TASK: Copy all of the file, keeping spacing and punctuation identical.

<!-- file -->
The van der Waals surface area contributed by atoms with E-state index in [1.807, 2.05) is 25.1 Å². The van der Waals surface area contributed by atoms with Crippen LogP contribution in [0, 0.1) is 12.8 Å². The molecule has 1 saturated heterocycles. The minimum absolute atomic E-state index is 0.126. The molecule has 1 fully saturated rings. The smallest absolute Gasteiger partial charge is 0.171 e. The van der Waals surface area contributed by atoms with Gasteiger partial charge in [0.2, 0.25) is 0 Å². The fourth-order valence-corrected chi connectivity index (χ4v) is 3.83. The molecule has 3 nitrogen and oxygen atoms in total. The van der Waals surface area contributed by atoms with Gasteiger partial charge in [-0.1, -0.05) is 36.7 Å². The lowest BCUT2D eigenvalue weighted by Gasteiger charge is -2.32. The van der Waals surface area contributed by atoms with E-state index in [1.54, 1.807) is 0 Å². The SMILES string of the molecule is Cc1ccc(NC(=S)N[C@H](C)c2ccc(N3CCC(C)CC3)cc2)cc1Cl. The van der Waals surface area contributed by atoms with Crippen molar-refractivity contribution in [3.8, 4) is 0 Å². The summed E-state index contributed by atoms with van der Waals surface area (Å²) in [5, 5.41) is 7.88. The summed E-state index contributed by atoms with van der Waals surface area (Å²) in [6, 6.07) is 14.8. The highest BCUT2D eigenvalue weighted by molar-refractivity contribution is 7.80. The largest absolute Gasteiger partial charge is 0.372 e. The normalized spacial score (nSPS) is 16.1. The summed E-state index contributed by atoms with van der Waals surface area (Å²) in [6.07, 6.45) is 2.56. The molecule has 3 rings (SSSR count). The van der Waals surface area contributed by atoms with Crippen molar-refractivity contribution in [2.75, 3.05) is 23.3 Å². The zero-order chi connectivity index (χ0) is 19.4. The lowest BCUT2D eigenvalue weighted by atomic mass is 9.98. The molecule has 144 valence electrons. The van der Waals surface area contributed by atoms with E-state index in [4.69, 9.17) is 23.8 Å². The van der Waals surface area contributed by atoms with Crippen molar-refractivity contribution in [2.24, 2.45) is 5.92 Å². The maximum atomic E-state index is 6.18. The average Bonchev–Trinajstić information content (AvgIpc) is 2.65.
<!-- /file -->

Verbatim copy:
The van der Waals surface area contributed by atoms with E-state index in [1.807, 2.05) is 25.1 Å². The van der Waals surface area contributed by atoms with Crippen LogP contribution in [0, 0.1) is 12.8 Å². The molecule has 1 saturated heterocycles. The minimum absolute atomic E-state index is 0.126. The molecule has 1 fully saturated rings. The smallest absolute Gasteiger partial charge is 0.171 e. The van der Waals surface area contributed by atoms with Gasteiger partial charge in [0.2, 0.25) is 0 Å². The fourth-order valence-corrected chi connectivity index (χ4v) is 3.83. The molecule has 3 nitrogen and oxygen atoms in total. The van der Waals surface area contributed by atoms with Gasteiger partial charge in [-0.1, -0.05) is 36.7 Å². The lowest BCUT2D eigenvalue weighted by Gasteiger charge is -2.32. The van der Waals surface area contributed by atoms with E-state index in [1.54, 1.807) is 0 Å². The SMILES string of the molecule is Cc1ccc(NC(=S)N[C@H](C)c2ccc(N3CCC(C)CC3)cc2)cc1Cl. The van der Waals surface area contributed by atoms with Crippen molar-refractivity contribution in [3.8, 4) is 0 Å². The summed E-state index contributed by atoms with van der Waals surface area (Å²) in [5, 5.41) is 7.88. The summed E-state index contributed by atoms with van der Waals surface area (Å²) in [6, 6.07) is 14.8. The highest BCUT2D eigenvalue weighted by molar-refractivity contribution is 7.80. The largest absolute Gasteiger partial charge is 0.372 e. The normalized spacial score (nSPS) is 16.1. The summed E-state index contributed by atoms with van der Waals surface area (Å²) in [6.07, 6.45) is 2.56. The molecule has 3 rings (SSSR count). The van der Waals surface area contributed by atoms with Crippen molar-refractivity contribution in [2.75, 3.05) is 23.3 Å². The zero-order chi connectivity index (χ0) is 19.4. The lowest BCUT2D eigenvalue weighted by atomic mass is 9.98. The molecule has 144 valence electrons. The van der Waals surface area contributed by atoms with E-state index in [4.69, 9.17) is 23.8 Å². The van der Waals surface area contributed by atoms with Crippen molar-refractivity contribution in [2.24, 2.45) is 5.92 Å². The maximum atomic E-state index is 6.18. The average Bonchev–Trinajstić information content (AvgIpc) is 2.65.